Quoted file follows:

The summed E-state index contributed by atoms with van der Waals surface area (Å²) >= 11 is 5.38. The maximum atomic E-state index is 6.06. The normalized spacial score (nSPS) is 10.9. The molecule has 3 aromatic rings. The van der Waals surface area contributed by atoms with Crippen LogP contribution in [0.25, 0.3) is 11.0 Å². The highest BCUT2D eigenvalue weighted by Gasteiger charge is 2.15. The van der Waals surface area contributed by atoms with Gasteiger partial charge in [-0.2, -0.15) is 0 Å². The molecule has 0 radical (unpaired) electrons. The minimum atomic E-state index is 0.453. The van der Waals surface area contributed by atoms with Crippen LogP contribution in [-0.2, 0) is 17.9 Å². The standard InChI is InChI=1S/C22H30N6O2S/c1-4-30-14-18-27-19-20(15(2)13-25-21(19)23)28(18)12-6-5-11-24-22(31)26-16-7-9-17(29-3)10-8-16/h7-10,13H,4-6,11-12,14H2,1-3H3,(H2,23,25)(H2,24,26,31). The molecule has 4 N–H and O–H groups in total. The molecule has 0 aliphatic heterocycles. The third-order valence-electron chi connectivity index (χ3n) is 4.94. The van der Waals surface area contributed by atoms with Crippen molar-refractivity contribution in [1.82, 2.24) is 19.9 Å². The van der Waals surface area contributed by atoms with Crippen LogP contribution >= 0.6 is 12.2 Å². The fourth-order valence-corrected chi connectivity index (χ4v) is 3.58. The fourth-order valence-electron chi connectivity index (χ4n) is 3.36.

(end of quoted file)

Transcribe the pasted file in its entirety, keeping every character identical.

The summed E-state index contributed by atoms with van der Waals surface area (Å²) >= 11 is 5.38. The maximum atomic E-state index is 6.06. The normalized spacial score (nSPS) is 10.9. The molecule has 3 aromatic rings. The van der Waals surface area contributed by atoms with Crippen LogP contribution in [0.25, 0.3) is 11.0 Å². The highest BCUT2D eigenvalue weighted by Gasteiger charge is 2.15. The van der Waals surface area contributed by atoms with Gasteiger partial charge in [-0.2, -0.15) is 0 Å². The molecule has 0 radical (unpaired) electrons. The minimum atomic E-state index is 0.453. The van der Waals surface area contributed by atoms with Crippen LogP contribution in [-0.2, 0) is 17.9 Å². The standard InChI is InChI=1S/C22H30N6O2S/c1-4-30-14-18-27-19-20(15(2)13-25-21(19)23)28(18)12-6-5-11-24-22(31)26-16-7-9-17(29-3)10-8-16/h7-10,13H,4-6,11-12,14H2,1-3H3,(H2,23,25)(H2,24,26,31). The molecule has 4 N–H and O–H groups in total. The molecule has 0 aliphatic heterocycles. The third-order valence-electron chi connectivity index (χ3n) is 4.94. The van der Waals surface area contributed by atoms with Crippen molar-refractivity contribution in [1.82, 2.24) is 19.9 Å². The van der Waals surface area contributed by atoms with Crippen LogP contribution >= 0.6 is 12.2 Å². The fourth-order valence-corrected chi connectivity index (χ4v) is 3.58. The fourth-order valence-electron chi connectivity index (χ4n) is 3.36.